Daily entries from the 17th century London diary
Sasha Clarkson has posted 237 annotations/comments since 16 February 2013.
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About Saturday 26 April 1662
As the old rhyme goes:(From Richard Gordon's Doctor In The House.)
Caviar comes from the virgin sturgeon;Virgin sturgeon - very fine fish.Virgin sturgeon needs no urgin':That's why caviar's a very rare dish.
About Friday 25 April 1662
Very amusing Robert! :)
BUT, sorry to be a pedant, the word "closet" was certainly not in use in Sam's time in its modern sense, and I doubt that the word "republic" was used either in the context of the Commonwealth or Protectorate.. Does Pepys use it even once in his diary? I also suspect that the word "denounce" didn't come into general usage until the Terror of the French Revolution. Avoiding anachronism in an historical context is really important.
It's also worth the reminder that discussing past allegiances would have been considered bad taste - especially in the aftermath of the recent executions. Penn, Batten, the Petts, Sandwich had all worked for the other side. Of Pepys closest working colleagues, only Sir George Carteret had an unblemished record as a Royalist - and, at least in the early days of the Restoration, HE was rather resentful of perceived former enemies. Remember that he tried, via Sandwich, to get Pepys to sack Will Hewer because of his connection with Robert Blackburne.
About Tuesday 22 April 1662
I'm sure you're right Mary :)
According to one source quoted by Wikipedia, the cost per person of travelling by coach was a shilling for every five miles. Today's distance by motorway is about 75 miles, but the coach may well have used a more circuitous route. Anyway, it would not be unreasonable to estimate the cost of the coach as £2 per person for the return trip - 20 day's wages for the hypothetical carpenter!
£88 for 10 nights away, for 7* people, cost approximately 36 shillings per person per day, including the clerks/servants. Price comparisons are difficult, because patterns of spending were very different. But consider that a skilled craftsman, like a carpenter, might be paid 2 shillings per day: a comparable figure today might be £100. So, in modern money, from the point of view of the carpenter, the cost to the public purse of this jolly would have looked like £88 000, (more than £10 000 per person) rather than £88 - and they still shared beds!
The senior person on the trip was Sir George Carteret, Treasurer to the Navy, so there shouldn't have been any problems about approving the cost, but if he didn't bring his wife, that would have set the example for the others. I wonder if Sir George shared a bed?
* or 8, if Sir George brought a servant.
About Saturday 19 April 1662
Although Sam has witnessed executions before, this time he chooses merely to observe the arrival of the condemned into the City, drawn on sleds. (Aldgate is some considerable distance from Tyburn.)
About Friday 18 April 1662
Unlike many, including some teachers of my own childhood, Sam doesn't enjoy cruelty. If he were to beat Elizabeth, it would certainly trouble him enough to mention it in his diary, because what troubles him he DOES record.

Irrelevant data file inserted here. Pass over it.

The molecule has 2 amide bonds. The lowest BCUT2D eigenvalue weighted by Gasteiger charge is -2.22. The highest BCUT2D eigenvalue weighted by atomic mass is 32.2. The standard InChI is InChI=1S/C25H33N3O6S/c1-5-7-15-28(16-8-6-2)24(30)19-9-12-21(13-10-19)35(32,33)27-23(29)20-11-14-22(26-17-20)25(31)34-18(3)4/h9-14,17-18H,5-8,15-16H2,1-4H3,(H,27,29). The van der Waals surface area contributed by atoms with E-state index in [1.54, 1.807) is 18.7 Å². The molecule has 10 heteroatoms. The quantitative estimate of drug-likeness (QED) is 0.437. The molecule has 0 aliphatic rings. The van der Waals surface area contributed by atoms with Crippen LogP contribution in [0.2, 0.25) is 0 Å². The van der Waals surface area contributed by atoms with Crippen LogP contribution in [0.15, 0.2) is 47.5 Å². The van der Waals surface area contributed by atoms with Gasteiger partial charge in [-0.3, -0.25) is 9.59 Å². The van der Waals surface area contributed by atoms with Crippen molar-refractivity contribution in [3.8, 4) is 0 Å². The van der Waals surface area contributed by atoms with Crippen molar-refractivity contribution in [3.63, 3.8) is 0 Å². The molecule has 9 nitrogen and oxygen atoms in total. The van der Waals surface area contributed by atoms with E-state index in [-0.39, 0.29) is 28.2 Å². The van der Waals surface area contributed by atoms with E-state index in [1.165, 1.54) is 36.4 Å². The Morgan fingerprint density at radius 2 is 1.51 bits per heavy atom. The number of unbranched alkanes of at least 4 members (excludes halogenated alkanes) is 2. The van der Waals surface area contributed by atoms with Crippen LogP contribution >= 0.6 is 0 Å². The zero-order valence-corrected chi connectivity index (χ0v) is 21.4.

There is no more point in hoping for Sam to be a 21st century man than there is expecting Lord of the Rings to be a work of socialist realism. The diary is important precisely because it IS a (remarkably frank) record of attitudes and behaviour in a very different era.
About Wednesday 16 April 1662
The above comments by Cumgranissalis are misleading. Hayter is an experienced official employee of the Navy Board, though subordinate to Pepys. Will Hewer is employed by Pepys in a personal capacity, with a status very similar to an apprentice, probably not unlike a modern intern in some ways. At this early stage of his career (he is barely 20) Will is likely to be involved in many things without being specifically mentioned.
About Saturday 12 April 1662
It should be remembered that although the Sir Williams are senior in terms of age and naval experience, they are not Pepys' bosses. They all report directly to Sir John Mennes as Comptroller of the Navy, and informally to Sir George Carteret, who as Treasurer of the Navy controlled the purse strings and was close to the King and Duke.
Batten "What are you fussing your head over now young Pepys? You're spending far more time in the office than your predecessors did!"
Pepys: "I'm looking over the vitualler's account Sir William. I'm sure the rogue is cheating us!"
Batten: "Take it from me Pepys, in my experience no one above us is interested in these things: the Duke won't thank you."
Pepys (sanctimoniously) : "But it's our duty to save his Majesty's money Sir William!"
Batten: "His Majesty won't care about a few hundred pounds on the Navy, when he's lavishing thousands on that Palmer whore - and Sir Denis is an old friend of mine!"
Pepys: "Sir - you are unreasonable!"
Batten: "And you're an interfering upstart dammit!" (He flounces out, slamming the door.)
Pepys sighs and puts the papers away - for now.
About Friday 11 April 1662
Re Glyn's guess about the morning tide: according to my sources, it's about 2½ days since the new moon, which would mean that high tide in Deptford would be about 4-5 am. It would also be a spring (high) tide, so by 7am the ebbing tide would be perfect for giving the ships a good boost out of the Thames estuary.
High and low tides in any location can be timed by the phase of the moon. In Pembrokeshire, where I live, high tide is 6 o'clock ish at the new and full moons, at 12 ish at the half moons. The tidal range at new/full moons is 2-3 times that of half moons. The differences are less dramatic on the Thames.
Tide graphs for any registered port in the world can be found at the link below: